Note that these strategies were developed more than a decade before modern smartphones existed and long before social networks like Facebook and Twitter were moaning their constant 95-decibel siren calls for our attention. Today, Boice’s treatment program would no doubt also require the elimination of smartphones and any medium of social networking from the dedicated writing environment, among countless other “nonessential” forms of communication that the past, as is usually the case, could not have envisioned of the future.

Thomas Mann seems to have captured many of the principles Kellogg unveils in a single exquisite letter to the Austrian writer and journalist Viktor Polzer:

For writing I must have a roof over my head, and since I enjoy working by the sea better than anywhere else, I need a tent or a wicker beach chair. Much of my composition, as I have said, has been conceived on walks; I also regard movement in the open air as the best means of reviving my energy for work. For a longer book I usually have a heap of preliminary papers close at hand during the writing; scribbled notes, memory props, in part purely objective — external details, colorful odds and ends — or else psychological formulations, fragmentary inspirations, which I use in their proper place.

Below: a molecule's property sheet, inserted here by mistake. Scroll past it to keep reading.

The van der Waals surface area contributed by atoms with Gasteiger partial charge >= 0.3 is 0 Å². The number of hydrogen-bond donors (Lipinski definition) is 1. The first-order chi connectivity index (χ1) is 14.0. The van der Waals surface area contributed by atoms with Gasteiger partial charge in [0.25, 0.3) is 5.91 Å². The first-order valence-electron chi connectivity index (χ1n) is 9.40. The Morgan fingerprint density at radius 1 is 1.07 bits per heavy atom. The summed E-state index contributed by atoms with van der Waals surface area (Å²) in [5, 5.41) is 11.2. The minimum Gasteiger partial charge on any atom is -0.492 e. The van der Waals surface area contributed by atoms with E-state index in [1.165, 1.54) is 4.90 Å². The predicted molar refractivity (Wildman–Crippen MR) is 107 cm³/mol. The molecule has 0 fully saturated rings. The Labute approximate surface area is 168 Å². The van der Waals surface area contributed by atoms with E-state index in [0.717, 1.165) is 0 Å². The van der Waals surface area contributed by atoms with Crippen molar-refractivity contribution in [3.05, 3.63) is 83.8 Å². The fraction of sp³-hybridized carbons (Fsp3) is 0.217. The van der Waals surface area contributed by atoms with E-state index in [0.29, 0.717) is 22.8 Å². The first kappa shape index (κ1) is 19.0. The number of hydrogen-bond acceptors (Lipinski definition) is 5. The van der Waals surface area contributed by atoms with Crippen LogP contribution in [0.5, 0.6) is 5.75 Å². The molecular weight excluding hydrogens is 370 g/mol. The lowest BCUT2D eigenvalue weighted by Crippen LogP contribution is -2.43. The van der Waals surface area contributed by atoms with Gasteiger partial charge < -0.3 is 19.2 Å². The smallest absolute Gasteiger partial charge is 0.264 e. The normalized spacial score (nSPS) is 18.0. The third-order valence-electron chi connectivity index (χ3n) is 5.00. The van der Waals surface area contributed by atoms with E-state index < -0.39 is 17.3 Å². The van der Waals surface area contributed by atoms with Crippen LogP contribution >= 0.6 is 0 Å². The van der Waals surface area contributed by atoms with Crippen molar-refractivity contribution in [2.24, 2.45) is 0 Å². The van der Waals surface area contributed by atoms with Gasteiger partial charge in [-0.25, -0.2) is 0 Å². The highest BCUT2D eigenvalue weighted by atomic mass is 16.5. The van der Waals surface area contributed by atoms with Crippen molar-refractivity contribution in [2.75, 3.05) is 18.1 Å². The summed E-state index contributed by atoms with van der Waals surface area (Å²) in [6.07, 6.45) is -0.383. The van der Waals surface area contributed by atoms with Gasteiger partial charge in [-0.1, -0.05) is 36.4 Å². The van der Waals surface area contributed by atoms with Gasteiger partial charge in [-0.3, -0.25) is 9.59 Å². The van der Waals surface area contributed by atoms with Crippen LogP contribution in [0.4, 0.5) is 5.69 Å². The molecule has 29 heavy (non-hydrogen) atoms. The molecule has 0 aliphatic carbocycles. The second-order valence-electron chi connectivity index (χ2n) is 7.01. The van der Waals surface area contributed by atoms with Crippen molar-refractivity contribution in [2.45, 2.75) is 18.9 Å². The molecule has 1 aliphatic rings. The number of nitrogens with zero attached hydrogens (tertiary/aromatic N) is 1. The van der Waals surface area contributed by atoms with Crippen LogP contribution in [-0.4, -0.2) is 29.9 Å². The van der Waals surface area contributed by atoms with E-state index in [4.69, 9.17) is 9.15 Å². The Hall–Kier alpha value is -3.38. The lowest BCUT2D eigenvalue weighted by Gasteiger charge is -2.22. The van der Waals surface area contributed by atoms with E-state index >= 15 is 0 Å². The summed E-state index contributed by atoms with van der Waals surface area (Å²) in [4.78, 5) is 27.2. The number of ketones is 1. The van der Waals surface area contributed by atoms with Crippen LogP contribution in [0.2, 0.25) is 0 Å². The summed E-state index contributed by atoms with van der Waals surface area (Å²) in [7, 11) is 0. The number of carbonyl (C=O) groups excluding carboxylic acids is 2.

In the closing of the chapter, Kellogg considers what the wide variation of such routines and rituals reveals:

The diversity in environments chosen by writers, from Proust’s cork-lined room to Sarraute’s Parisian cafe, suggests the flexibility of human thought. A person can think in any environment, though some locations become habitual for certain individuals. The key is to find an environment that allows concentrated absorption in the task and maximum exposure to retrieval cues that release relevant knowledge from long-term memory.

Wendy MacNaughton for Brain Pickings